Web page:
Some breast cancer treatments may impact heart function

This is an archived article and the information in the article may be outdated. Please look at the time stamp on the story to see when it was last updated.

Obesity.  Smoking.  High cholesterol. You’re probably thinking heart disease. But the same risk factors can lead to breast cancer. And to make things even trickier, some breast cancer treatments can impact how the heart functions and lead to cardiovascular disease.

For patients – even some cardiologists – there’s a lack of awareness about the critical combination.

Dr Tochi Okwuosa is an onco-cardiologist at Rush University Medical Center. As patients undergo cancer treatments – she monitors their heart health.

Dr Tochi Okwuosa: “The problem is, if you are at risk, and not everybody is at risk, you get through treatment, you get back to your regular life and all is well until all is not well, and somebody tells you, ‘You have heart failure.’”

Among the chemotherapies used in breast cancer that may compromise cardiac function, doxorubicin -- or Adriamycin -- and trastuzumab, also known as Herceptin. Both can weaken the heart muscle. And radiation can lead to valve damage and artery blockages.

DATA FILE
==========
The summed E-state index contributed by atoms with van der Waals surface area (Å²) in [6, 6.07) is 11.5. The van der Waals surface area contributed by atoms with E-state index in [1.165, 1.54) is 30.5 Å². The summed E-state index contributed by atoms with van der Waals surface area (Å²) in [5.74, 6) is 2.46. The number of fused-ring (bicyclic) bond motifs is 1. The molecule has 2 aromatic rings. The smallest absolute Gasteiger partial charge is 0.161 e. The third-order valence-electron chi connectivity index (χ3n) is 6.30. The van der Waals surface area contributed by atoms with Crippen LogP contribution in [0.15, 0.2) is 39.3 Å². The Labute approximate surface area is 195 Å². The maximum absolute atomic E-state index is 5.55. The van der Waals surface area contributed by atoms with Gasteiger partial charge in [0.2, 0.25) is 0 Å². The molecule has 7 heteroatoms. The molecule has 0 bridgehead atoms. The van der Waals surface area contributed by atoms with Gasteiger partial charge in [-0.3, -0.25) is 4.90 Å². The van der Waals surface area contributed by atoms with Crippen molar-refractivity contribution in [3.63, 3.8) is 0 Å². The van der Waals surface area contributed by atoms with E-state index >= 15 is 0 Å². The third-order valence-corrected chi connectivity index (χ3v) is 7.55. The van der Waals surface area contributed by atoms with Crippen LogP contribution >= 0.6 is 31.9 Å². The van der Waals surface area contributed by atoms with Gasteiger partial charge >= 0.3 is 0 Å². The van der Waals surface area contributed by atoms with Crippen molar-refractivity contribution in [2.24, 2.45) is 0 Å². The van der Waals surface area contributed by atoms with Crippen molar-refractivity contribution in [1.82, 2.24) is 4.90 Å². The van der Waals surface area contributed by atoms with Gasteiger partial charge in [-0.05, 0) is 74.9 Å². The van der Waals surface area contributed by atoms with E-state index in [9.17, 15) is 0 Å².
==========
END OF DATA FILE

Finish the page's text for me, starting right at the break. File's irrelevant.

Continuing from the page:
Dr Okwuosa: “These drugs are very effective at what they do, so I don’t want anyone to take away the fact that, ‘Oh we shouldn’t take these drugs.’  hey are very effective. The problem is they can affect the heart if they are not monitored.”

That’s the key message in the American Heart Association’s first scientific statement to address the topic. In some cases, there may be alternative agents – or ways to adapt how the drugs are delivered so they don’t cause as much damage. But for all patients, the chemotherapies may be life-saving. That’s why monitoring is key.

Dr Okwuosa: “Making sure that they see the right person to determine if they need to start medication that would either prevent developing problems down the line from breast cancer treatment or actually treat a problem if they already have developed a heart problem as a result of treatment.”

The problems can occur in patients with healthy hearts going into treatment. But for patients who are obese, smoke and have high cholesterol or blood pressure – or those already diagnosed with heart disease -- the risk is even greater.

Dr Okwuosa: “If women with breast cancer are aware of these things ahead of time, they can be more proactive about their health.”

The monitoring needs to be ongoing – not just during treatment. That’s because the risk of developing a heart problem is lifelong with some of the treatments.

Here is the entire American Heart Association paper.